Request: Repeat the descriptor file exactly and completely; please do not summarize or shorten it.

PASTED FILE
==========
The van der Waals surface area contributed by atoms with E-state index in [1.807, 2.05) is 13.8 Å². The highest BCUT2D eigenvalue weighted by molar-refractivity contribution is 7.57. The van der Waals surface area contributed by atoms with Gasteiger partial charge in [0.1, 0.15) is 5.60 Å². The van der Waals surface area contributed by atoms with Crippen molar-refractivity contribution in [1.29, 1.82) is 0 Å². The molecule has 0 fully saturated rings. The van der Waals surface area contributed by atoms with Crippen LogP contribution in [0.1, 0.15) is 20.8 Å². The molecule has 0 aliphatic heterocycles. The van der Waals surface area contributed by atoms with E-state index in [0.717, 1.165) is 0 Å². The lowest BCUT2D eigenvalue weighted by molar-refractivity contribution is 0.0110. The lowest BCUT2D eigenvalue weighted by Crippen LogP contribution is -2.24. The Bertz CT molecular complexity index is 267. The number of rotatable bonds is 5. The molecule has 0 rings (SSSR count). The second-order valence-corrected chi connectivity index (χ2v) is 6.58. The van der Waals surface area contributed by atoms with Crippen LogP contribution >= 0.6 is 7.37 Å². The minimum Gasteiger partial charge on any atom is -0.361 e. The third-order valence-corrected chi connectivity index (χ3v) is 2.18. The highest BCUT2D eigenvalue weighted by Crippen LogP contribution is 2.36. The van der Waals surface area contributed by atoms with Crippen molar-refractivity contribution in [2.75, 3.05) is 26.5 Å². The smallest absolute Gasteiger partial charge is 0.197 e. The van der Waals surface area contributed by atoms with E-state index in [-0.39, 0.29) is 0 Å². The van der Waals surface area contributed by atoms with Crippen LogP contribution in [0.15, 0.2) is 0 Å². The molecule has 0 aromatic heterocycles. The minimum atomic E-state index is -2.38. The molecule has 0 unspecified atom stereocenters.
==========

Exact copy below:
The van der Waals surface area contributed by atoms with E-state index in [1.807, 2.05) is 13.8 Å². The highest BCUT2D eigenvalue weighted by molar-refractivity contribution is 7.57. The van der Waals surface area contributed by atoms with Gasteiger partial charge in [0.1, 0.15) is 5.60 Å². The van der Waals surface area contributed by atoms with Crippen molar-refractivity contribution in [1.29, 1.82) is 0 Å². The molecule has 0 fully saturated rings. The van der Waals surface area contributed by atoms with Crippen LogP contribution in [0.1, 0.15) is 20.8 Å². The molecule has 0 aliphatic heterocycles. The van der Waals surface area contributed by atoms with E-state index in [0.717, 1.165) is 0 Å². The lowest BCUT2D eigenvalue weighted by molar-refractivity contribution is 0.0110. The lowest BCUT2D eigenvalue weighted by Crippen LogP contribution is -2.24. The Bertz CT molecular complexity index is 267. The number of rotatable bonds is 5. The molecule has 0 rings (SSSR count). The second-order valence-corrected chi connectivity index (χ2v) is 6.58. The van der Waals surface area contributed by atoms with Crippen LogP contribution >= 0.6 is 7.37 Å². The minimum Gasteiger partial charge on any atom is -0.361 e. The third-order valence-corrected chi connectivity index (χ3v) is 2.18. The highest BCUT2D eigenvalue weighted by Crippen LogP contribution is 2.36. The van der Waals surface area contributed by atoms with Crippen molar-refractivity contribution in [2.75, 3.05) is 26.5 Å². The smallest absolute Gasteiger partial charge is 0.197 e. The van der Waals surface area contributed by atoms with E-state index in [-0.39, 0.29) is 0 Å². The van der Waals surface area contributed by atoms with Crippen LogP contribution in [0.15, 0.2) is 0 Å². The molecule has 0 aromatic heterocycles. The minimum atomic E-state index is -2.38. The molecule has 0 unspecified atom stereocenters.